The Wars of Prince Dafydd                                                         
The Degannwy Campaign, 26 August to 26 October 1245            
The Welsh Campaign of 1257                                                       
Cefnllys, December 1262                                                           
The Welsh Campaign of 1276 to 1277                                       
The Welsh War of 1282 to 1283                                               
The Regent's Campaign of 1287                                                  

Appendixes
A List of Early Effigies containing Heraldry                                     
The Cost of Troops from the Twelfth to the Fourteenth Centuries   
Index of Names                                                                                 
General Index                                                                                 

Introduction
This series of books is intended to give the reader a good grounding in the battles that took place within the Anglo-Norman realm during the Middle Ages.  For such an understanding it is first necessary to place yourself in the age when these events occurred.  It is of little value to look at ancient battles with the eyes of a modern specialist.  Our medieval counterparts had no electronic communications and to them the only weapon of mass destruction was famine and resultant plague - and all sides were happy to use this when it was deemed necessary.  It is therefore necessary to attempt to understand how medieval man saw his world.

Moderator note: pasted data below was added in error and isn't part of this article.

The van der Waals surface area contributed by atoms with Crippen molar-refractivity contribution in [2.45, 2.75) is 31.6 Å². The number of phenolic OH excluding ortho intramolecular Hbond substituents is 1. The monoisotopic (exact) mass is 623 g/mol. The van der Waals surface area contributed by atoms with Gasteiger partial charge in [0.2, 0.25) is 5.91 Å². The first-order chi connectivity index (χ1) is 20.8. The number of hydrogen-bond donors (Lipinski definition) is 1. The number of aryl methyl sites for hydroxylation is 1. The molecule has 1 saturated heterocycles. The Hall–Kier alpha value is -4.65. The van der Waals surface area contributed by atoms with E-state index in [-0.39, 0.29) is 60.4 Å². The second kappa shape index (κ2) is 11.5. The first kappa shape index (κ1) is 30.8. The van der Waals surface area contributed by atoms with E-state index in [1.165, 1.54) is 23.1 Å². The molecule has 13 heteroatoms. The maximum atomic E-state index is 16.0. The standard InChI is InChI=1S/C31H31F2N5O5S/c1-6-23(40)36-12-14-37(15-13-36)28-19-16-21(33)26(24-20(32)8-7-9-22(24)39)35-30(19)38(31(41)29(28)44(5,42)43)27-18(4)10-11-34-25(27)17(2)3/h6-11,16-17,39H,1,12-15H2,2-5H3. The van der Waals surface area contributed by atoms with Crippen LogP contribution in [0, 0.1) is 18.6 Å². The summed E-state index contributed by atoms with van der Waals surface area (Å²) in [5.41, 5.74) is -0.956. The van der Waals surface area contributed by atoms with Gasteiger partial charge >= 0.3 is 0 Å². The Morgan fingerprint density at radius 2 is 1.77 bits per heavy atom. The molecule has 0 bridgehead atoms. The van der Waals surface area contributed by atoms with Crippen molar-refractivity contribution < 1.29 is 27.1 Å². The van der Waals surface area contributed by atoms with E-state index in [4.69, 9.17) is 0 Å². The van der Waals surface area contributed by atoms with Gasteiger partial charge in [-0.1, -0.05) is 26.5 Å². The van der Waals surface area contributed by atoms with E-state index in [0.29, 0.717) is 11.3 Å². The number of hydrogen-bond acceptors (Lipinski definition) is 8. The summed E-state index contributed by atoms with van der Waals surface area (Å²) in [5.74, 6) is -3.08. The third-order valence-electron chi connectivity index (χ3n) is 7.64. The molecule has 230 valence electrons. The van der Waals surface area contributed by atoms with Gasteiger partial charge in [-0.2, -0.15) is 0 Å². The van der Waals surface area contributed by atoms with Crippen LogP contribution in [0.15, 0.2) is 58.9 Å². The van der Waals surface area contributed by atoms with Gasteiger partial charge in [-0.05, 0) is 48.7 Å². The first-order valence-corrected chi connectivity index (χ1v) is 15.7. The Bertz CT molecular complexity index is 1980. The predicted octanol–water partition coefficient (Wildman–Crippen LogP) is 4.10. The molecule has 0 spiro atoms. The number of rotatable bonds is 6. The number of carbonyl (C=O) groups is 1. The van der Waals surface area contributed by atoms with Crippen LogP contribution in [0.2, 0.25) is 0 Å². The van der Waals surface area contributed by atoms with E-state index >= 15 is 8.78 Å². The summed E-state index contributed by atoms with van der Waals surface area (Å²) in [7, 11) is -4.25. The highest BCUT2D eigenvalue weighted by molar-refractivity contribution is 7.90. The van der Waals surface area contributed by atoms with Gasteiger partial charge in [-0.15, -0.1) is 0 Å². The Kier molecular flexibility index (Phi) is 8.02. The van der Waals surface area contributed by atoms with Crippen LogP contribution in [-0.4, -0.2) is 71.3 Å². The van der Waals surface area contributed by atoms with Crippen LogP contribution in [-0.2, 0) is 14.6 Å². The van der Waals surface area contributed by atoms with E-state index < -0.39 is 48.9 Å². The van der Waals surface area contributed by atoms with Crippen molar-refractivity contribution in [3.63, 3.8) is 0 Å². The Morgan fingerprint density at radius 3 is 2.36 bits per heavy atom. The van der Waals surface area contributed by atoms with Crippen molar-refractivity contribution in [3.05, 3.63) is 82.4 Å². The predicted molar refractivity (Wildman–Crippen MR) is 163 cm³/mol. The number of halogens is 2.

Life held different values in the Middle Ages and death, especially early death, was seen as a part of life, rather than an aberration as it is today.  At the head of local society was the feudal knight, holding his land by service to his lord.  His lord in turn might hold of another lord and eventually you would reach the tenant-in-chief who held his land directly from the king.  The king held all the land.  These knights and lords made up the heavy cavalry shock troops that formed the core of medieval armies in this period.  At the other end of the feudal scale was the yeoman who held his land from the lord or knight.  He might also employ farm labourers or serfs who were legally tied to a piece of land.  These men provided the infantry, otherwise known as archers, spearmen, knifemen or simply, the foot.  This is a simplistic view of medieval armies and as we shall see there was much overlapping in what was an uncertain and constantly changing world, even if today we tend to think of the Middle Ages as a time of stagnation and fixed ideas.
    Of particular importance to the study of medieval battles is the size and components of an army.  Contemporary chroniclers are often said to have ‘exaggerated their figures'.  Is this true?  There is a human ten